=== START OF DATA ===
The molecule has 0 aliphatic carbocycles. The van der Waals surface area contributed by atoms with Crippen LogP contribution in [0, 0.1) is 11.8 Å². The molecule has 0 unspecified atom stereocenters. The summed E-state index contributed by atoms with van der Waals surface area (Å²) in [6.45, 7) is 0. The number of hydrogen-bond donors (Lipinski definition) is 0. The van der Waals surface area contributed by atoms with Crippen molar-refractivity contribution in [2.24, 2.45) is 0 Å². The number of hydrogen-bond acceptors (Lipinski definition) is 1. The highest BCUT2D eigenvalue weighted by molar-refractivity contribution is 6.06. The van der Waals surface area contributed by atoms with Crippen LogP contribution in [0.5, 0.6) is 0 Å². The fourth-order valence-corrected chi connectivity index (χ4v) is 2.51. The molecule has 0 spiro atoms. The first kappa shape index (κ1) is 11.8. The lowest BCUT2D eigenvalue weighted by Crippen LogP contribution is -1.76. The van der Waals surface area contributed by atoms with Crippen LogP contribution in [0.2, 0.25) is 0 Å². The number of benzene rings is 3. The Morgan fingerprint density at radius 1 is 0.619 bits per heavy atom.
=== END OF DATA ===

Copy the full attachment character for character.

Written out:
The molecule has 0 aliphatic carbocycles. The van der Waals surface area contributed by atoms with Crippen LogP contribution in [0, 0.1) is 11.8 Å². The molecule has 0 unspecified atom stereocenters. The summed E-state index contributed by atoms with van der Waals surface area (Å²) in [6.45, 7) is 0. The number of hydrogen-bond donors (Lipinski definition) is 0. The van der Waals surface area contributed by atoms with Crippen molar-refractivity contribution in [2.24, 2.45) is 0 Å². The number of hydrogen-bond acceptors (Lipinski definition) is 1. The highest BCUT2D eigenvalue weighted by molar-refractivity contribution is 6.06. The van der Waals surface area contributed by atoms with Crippen LogP contribution in [0.5, 0.6) is 0 Å². The fourth-order valence-corrected chi connectivity index (χ4v) is 2.51. The molecule has 0 spiro atoms. The first kappa shape index (κ1) is 11.8. The lowest BCUT2D eigenvalue weighted by Crippen LogP contribution is -1.76. The van der Waals surface area contributed by atoms with Crippen LogP contribution in [0.2, 0.25) is 0 Å². The number of benzene rings is 3. The Morgan fingerprint density at radius 1 is 0.619 bits per heavy atom.